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Engineering LibreTexts

8.1: Introduction

  • Page ID
    25725
  • This exercise examines basic digital input code and hardware for the microcontroller. Typically, the controller will need to react to external true/false state changes from either a user or some other circuit. For example, a user may push a button indicating that they want to start or stop a process such as muting an audio signal or engaging an electric motor. There is no “half way” with these sorts of things; you don’t “sort of start a motor a little bit”, you either do it or don’t. The controller’s digital input pins are designed for precisely this sort of signal.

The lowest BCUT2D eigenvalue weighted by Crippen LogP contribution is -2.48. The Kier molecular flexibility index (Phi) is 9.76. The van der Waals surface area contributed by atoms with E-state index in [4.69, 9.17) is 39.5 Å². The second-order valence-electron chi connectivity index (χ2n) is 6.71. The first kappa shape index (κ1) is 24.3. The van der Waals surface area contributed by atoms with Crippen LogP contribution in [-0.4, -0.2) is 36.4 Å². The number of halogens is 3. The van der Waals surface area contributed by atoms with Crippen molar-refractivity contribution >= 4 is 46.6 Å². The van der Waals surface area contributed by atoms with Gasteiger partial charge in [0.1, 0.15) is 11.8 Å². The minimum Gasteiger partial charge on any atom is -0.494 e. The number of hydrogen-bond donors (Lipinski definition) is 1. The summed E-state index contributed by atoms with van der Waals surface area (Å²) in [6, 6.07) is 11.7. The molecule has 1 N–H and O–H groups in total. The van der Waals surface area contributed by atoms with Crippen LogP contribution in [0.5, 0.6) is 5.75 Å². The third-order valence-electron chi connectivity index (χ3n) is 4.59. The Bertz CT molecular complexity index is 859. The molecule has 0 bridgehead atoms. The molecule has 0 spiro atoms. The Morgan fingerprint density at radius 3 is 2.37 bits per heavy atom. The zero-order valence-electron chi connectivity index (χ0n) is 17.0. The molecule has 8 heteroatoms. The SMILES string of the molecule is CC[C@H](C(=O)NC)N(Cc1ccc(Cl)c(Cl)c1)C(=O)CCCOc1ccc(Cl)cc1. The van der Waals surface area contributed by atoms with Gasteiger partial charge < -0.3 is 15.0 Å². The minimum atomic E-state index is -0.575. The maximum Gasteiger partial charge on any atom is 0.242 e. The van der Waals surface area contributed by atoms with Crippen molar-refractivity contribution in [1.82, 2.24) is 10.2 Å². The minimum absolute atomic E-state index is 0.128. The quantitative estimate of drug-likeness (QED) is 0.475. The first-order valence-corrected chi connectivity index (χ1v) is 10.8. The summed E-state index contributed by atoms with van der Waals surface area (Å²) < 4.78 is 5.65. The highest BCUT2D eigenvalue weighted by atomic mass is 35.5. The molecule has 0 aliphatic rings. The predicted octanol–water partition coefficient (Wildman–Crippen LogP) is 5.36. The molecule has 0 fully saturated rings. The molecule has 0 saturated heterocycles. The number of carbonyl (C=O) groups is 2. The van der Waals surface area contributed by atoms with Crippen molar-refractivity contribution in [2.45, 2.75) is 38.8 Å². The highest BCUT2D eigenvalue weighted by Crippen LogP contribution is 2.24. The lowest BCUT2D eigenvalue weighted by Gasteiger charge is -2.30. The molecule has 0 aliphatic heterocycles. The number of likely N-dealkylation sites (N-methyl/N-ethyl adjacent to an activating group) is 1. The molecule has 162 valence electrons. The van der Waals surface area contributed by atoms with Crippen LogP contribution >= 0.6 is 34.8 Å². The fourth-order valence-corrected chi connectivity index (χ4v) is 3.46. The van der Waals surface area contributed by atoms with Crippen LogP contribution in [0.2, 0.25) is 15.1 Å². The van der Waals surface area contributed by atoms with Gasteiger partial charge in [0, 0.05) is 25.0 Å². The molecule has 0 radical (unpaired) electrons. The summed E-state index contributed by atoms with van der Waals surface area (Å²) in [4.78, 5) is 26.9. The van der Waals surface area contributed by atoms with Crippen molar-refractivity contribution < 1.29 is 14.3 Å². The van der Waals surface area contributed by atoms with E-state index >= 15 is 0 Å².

Input signals must conform to proper logic levels in order to properly trigger the controller. In the case of the Arduino Uno that means the signals must adhere to the standard 0V and 5V. The signal sources can be thought of in terms of two broad categories: active and passive. An active source would be a circuit such as a logic gate or comparator that drives the input pin to 5V or 0V. For some applications this is excessive and we can get by with something much simpler, namely the passive type. For these, an internal pull-up resistor is enabled on the input pin of the controller. The pull-up is a large value resistor tied between the power supply and the input pin. The pull-up will create a logic high at the input (i.e., the input pin is “pulled high”). To achieve a low, we connect a simple switch from the pin to ground. No other external circuitry or power is needed. Obviously, a pull-up should be disabled when using active sources.